NEW YORK (Reuters) - Applications for U.S. home loans fell for a second straight week and higher interest rates reduced refinancing activity, data from an industry group showed on Wednesday.
The Mortgage Bankers Association said its seasonally adjusted index of mortgage application activity, which includes both refinancing and home purchase demand, fell 4.6 percent in the week ended August 16.
The decline came as 30-year mortgage rates rose 12 basis points to 4.68 percent, matching the year’s high first hit in July.
Interest rates spiked in late May after the Federal Reserve signaled it could begin scaling back its $85 billion in monthly bond purchases by the end of the year, with investors now betting it could happen as soon as September.
Prospects of the Fed tapering its stimulus has made financial markets jittery. This week, U.S. benchmark 10-year Treasury yields hit a two-year high of 2.9 percent, more than a percentage point above their level in May.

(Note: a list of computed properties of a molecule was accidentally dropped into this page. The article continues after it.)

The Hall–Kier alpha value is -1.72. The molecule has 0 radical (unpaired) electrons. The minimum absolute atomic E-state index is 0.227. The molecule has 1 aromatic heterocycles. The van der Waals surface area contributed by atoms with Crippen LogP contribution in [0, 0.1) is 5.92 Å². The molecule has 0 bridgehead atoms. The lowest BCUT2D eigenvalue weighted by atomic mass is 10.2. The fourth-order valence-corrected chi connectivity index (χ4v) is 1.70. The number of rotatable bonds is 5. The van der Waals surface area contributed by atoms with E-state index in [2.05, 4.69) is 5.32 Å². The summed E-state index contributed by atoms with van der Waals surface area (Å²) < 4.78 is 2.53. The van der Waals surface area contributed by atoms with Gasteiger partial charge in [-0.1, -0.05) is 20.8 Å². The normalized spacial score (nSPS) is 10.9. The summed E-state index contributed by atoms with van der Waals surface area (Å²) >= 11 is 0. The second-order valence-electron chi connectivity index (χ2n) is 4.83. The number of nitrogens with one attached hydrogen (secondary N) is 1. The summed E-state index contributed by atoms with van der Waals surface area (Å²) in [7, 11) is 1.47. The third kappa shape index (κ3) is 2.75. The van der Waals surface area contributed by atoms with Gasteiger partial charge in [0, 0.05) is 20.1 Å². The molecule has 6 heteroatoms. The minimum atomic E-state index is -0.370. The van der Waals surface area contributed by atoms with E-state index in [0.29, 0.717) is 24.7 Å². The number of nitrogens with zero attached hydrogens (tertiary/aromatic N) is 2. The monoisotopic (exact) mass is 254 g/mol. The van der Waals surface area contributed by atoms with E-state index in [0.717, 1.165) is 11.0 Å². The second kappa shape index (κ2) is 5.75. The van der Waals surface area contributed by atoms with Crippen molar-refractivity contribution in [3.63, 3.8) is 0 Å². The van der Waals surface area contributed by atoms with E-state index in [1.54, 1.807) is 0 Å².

Demand to refinance existing loans has declined as rates have climbed. The refinance index shed 7.7 percent last week, its biggest weekly fall since late June, and is down 62.1 percent since peaking in the week ending May 3. The refinance share of total mortgage activity slipped to 62 percent from 63 percent the prior week.
Rates remain fairly low by historical standards, however, and the gauge of loan requests for home purchases, a leading indicator of home sales, rose 1.2 percent, after falling 5.4 percent the previous week.
The survey covers over 75 percent of U.S. retail residential mortgage applications, according to MBA.
Reporting By Steven C. Johnson